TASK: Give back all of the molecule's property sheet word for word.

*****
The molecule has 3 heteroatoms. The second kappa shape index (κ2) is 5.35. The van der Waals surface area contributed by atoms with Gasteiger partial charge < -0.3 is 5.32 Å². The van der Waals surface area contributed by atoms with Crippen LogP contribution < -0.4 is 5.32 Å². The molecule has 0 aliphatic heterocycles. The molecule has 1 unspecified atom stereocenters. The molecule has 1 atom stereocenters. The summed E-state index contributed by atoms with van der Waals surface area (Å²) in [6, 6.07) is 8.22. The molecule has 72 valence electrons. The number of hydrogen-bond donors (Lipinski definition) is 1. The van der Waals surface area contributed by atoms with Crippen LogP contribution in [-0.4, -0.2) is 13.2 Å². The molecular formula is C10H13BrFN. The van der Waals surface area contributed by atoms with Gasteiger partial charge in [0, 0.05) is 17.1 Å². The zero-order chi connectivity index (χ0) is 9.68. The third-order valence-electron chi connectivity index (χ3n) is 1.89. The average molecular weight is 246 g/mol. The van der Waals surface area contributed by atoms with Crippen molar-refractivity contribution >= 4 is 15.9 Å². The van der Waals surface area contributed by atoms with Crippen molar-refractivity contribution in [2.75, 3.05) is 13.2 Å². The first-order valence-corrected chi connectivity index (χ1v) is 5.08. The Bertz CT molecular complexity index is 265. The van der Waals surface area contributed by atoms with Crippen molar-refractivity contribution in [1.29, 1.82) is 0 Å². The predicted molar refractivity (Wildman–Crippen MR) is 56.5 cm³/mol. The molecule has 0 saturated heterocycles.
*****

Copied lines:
The molecule has 3 heteroatoms. The second kappa shape index (κ2) is 5.35. The van der Waals surface area contributed by atoms with Gasteiger partial charge < -0.3 is 5.32 Å². The van der Waals surface area contributed by atoms with Crippen LogP contribution < -0.4 is 5.32 Å². The molecule has 0 aliphatic heterocycles. The molecule has 1 unspecified atom stereocenters. The molecule has 1 atom stereocenters. The summed E-state index contributed by atoms with van der Waals surface area (Å²) in [6, 6.07) is 8.22. The molecule has 72 valence electrons. The number of hydrogen-bond donors (Lipinski definition) is 1. The van der Waals surface area contributed by atoms with Crippen LogP contribution in [-0.4, -0.2) is 13.2 Å². The molecular formula is C10H13BrFN. The van der Waals surface area contributed by atoms with Gasteiger partial charge in [0, 0.05) is 17.1 Å². The zero-order chi connectivity index (χ0) is 9.68. The third-order valence-electron chi connectivity index (χ3n) is 1.89. The average molecular weight is 246 g/mol. The van der Waals surface area contributed by atoms with Crippen molar-refractivity contribution >= 4 is 15.9 Å². The van der Waals surface area contributed by atoms with Crippen molar-refractivity contribution in [2.75, 3.05) is 13.2 Å². The first-order valence-corrected chi connectivity index (χ1v) is 5.08. The Bertz CT molecular complexity index is 265. The van der Waals surface area contributed by atoms with Crippen molar-refractivity contribution in [1.29, 1.82) is 0 Å². The predicted molar refractivity (Wildman–Crippen MR) is 56.5 cm³/mol. The molecule has 0 saturated heterocycles.